By Stephanie Zacharek
By Alan Scherstuhl
By Alan Scherstuhl
By Charles Taylor
By Melissa Anderson
By Inkoo Kang
By Amy Nicholson
By Sam Weisberg
When is a movie more than a movie? When it's everything—or trying to be. Since early in cinema, a certain breed of panoramic nonfiction film has chased the dream of capturing the scope of human activity somewhere. The city symphonies of the 1920s, the collective works of Dziga Vertov, and 1982's Koyaanisqatsi, which set images of American landscapes against a Philip Glass score, chug along through spectacle, poetry, and sheer accumulation, trying to map out the world or at least a world. MOMA's annual Documentary Fortnight effectively does this in aggregate, but this year's robust edition also contains some prime specimens of this voyeuristic ambition in individual films.
Such life-in-a-day movies—like, well, the recent YouTube fest Life in a Day—often have massive blind spots and a forced Kumbaya ethos that leave them trite and gimmicky. Not so with the mesmerizing standout in MOMA's lineup, Nikolaus Geyrhalter and Wolfgang Widerhofer's Abendland, which takes as its theme work that is done at night (the title means "Land of the Night"). This wondrously shot HD film presents a European nightscape of professionals doing what they do, from security guards checking wire fences and depression-hotline operators ("But I can provide you safety from this distance") to soft-spoken riot police and bier-hall waitresses to a webcam-porn actress who resembles a human animated GIF. All that peeking harvests fresh material, informative in its unblinking detail, and, without needing to press the point, the sharp-eyed filmmakers paint an indelible, genuinely disarming picture of a cordial civilization that's catered to and controlled within an inch of its life—think Richard Scarry meets Harun Farocki. The concluding sequence renders a techno concert as an eerie, almost deep-oceanic pleasuredome in long shot before tracking through the golf-ball-pupiled attendees. The DJ's sample: "It's a complex situation."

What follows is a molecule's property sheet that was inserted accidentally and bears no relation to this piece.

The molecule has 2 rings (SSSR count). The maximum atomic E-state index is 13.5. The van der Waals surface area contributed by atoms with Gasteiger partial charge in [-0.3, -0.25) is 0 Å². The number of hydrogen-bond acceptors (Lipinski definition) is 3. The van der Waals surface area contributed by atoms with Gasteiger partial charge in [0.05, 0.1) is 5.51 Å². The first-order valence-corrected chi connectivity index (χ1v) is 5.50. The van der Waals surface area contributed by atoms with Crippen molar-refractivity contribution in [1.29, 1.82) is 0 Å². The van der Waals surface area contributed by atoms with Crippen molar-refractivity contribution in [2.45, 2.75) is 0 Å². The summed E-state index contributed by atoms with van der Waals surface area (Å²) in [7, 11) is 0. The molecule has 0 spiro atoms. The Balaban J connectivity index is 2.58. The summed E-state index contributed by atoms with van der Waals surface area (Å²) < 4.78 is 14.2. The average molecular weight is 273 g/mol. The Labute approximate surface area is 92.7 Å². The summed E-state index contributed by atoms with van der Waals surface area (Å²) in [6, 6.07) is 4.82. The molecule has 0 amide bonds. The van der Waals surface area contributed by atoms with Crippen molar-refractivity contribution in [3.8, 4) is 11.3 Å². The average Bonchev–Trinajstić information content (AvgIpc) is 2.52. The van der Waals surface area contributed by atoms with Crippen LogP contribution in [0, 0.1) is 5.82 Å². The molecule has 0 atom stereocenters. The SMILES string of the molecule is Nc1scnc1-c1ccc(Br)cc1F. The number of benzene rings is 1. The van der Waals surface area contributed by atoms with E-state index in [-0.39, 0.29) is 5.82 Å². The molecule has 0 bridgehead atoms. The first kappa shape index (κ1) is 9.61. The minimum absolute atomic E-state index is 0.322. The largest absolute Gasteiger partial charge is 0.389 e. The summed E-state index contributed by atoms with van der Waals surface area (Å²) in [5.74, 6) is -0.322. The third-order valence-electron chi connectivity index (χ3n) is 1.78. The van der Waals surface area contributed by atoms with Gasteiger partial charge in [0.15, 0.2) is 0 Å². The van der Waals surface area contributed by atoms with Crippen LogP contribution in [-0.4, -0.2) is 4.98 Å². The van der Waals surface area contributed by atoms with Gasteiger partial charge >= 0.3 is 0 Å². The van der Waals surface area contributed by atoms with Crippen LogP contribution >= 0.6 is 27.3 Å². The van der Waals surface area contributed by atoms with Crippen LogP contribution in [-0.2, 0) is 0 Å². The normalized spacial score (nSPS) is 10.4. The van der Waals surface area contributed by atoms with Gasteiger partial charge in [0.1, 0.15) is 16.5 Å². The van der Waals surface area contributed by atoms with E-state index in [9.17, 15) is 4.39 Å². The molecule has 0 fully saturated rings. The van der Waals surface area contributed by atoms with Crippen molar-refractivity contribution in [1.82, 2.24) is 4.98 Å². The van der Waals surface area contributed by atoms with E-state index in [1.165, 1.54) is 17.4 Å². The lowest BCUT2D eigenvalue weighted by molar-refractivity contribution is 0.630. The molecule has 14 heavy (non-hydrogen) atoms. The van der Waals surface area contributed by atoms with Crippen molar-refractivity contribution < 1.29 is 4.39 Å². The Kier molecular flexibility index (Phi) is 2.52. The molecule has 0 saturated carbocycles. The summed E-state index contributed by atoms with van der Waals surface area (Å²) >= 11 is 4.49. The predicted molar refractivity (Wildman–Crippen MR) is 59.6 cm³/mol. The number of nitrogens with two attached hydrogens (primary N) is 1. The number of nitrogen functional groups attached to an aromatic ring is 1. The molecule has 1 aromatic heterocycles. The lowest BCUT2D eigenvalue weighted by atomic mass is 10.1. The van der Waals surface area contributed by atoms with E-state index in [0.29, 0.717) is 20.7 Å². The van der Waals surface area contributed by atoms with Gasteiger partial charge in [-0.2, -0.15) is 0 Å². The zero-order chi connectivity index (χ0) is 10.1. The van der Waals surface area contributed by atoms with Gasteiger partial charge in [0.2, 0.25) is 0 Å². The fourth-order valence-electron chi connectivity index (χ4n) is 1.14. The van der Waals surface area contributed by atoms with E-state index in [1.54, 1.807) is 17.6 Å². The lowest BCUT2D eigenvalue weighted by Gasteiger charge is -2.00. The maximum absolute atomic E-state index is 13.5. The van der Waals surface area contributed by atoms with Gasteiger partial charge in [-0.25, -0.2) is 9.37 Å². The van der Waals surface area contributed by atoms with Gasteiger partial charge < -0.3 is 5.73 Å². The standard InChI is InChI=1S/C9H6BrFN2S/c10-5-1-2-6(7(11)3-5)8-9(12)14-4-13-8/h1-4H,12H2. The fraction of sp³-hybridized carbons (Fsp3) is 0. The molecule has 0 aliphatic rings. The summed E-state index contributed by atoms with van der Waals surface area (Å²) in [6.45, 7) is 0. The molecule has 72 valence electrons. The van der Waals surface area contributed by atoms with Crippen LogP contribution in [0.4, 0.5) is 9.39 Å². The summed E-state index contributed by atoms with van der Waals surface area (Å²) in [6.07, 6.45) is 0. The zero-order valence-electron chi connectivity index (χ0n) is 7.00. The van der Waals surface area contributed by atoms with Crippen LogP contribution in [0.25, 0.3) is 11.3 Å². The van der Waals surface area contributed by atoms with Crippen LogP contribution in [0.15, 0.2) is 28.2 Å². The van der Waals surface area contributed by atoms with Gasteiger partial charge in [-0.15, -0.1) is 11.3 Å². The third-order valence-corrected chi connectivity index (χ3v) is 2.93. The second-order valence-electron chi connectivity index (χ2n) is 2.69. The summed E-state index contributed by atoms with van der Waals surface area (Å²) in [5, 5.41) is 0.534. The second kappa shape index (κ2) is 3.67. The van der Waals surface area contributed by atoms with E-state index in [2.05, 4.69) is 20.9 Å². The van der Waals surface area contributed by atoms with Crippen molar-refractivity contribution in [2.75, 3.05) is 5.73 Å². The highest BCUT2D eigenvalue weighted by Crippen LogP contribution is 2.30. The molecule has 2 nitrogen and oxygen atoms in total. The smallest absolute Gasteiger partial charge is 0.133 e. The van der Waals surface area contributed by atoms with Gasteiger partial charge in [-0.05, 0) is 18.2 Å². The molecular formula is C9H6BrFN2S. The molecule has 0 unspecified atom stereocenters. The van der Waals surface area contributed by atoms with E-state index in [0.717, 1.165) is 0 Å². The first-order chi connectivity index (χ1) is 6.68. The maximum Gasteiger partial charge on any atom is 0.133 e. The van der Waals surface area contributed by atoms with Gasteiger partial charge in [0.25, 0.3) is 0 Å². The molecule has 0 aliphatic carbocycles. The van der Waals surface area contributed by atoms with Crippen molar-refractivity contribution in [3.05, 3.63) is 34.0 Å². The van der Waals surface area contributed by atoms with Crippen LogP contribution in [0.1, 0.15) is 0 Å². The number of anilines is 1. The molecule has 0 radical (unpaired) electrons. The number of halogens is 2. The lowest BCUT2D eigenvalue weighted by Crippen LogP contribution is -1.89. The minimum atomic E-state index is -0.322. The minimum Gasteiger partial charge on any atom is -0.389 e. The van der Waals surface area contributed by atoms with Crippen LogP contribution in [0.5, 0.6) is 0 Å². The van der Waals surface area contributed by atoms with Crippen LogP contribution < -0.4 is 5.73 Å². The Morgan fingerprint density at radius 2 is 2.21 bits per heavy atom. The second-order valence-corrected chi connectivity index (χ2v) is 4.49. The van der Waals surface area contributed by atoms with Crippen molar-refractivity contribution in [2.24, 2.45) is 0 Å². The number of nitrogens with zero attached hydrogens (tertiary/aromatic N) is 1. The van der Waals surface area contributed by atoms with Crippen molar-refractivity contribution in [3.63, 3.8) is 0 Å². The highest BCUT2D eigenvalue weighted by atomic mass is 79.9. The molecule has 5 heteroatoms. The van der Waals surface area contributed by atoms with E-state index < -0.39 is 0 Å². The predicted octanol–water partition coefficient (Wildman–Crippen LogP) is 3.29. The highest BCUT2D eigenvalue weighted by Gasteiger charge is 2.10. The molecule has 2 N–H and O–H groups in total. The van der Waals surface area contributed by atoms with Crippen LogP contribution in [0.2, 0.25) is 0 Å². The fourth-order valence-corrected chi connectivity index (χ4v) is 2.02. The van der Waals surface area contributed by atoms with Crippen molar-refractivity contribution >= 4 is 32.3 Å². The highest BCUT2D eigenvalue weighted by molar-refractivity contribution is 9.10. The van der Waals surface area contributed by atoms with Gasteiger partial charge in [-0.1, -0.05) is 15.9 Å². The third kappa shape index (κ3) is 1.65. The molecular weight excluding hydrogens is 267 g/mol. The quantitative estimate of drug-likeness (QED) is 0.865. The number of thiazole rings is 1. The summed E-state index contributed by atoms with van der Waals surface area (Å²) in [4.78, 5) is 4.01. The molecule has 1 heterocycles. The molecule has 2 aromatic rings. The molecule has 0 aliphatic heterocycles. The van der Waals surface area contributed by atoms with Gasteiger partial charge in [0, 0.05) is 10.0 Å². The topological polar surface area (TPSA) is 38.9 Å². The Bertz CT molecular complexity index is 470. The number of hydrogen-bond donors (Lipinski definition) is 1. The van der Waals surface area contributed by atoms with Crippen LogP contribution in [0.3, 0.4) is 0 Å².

If Abendland deeply satisfies our atavistic hunger for voyeurism, Victor Kossakovsky's Long Live the Antipodes stirs in the good vibes that keep the world's entropy cute. Music enables this not uncommon mission of the globe-trotting doc: Playful classical, tango, and Hawaiian schmaltz goose the twinned portraits of gorgeous inhabited spots (Hawaii/Botswana; Argentina/Shanghai) with a twinkly smile (contrast with the frequent insulated silence of Abendland). People who live near magma are just like us! There are a lot of Chinese people, but how lovely is their bustling! What people do, in this version, is less important than the sumptuous textures and TV-showroom sensory overload of where they do it: the perfect sunset silhouettes of an Argentine river toll man, a verdant Lake Baikal valley, or that hallucinogenically rippling magma. The showman behind the scenes, Kossakovsky acknowledges it's all just snapshots of something larger: After somebody mentions a metaphor, we see a crane fumbling to lift a beached whale—never quite able to grasp the whole.
But perhaps the truest way of recording life in a day today is through a day in a certain life: Imagining Emanuel might reveal the most about "everything" and "everywhere" with its homeless subject, an African refugee marooned in a no-man's-land of existence when Norwegian authorities question his story of fleeing Liberia. The conundrum: How to prove it, sans papers? Director Thomas Østbye bookends the film with shots of Emanuel standing in a black studio void; in lieu of an everyman in exotic surroundings, the film displays the date-stamped police log of his border-cell confinement: "Sleeping, breathing. Supervised walk."
It's a reminder of the folly of panoramic cinema when a good microcosm can fit the bill. You don't have to travel around the globe with a camera to show what life is—or can be—like.
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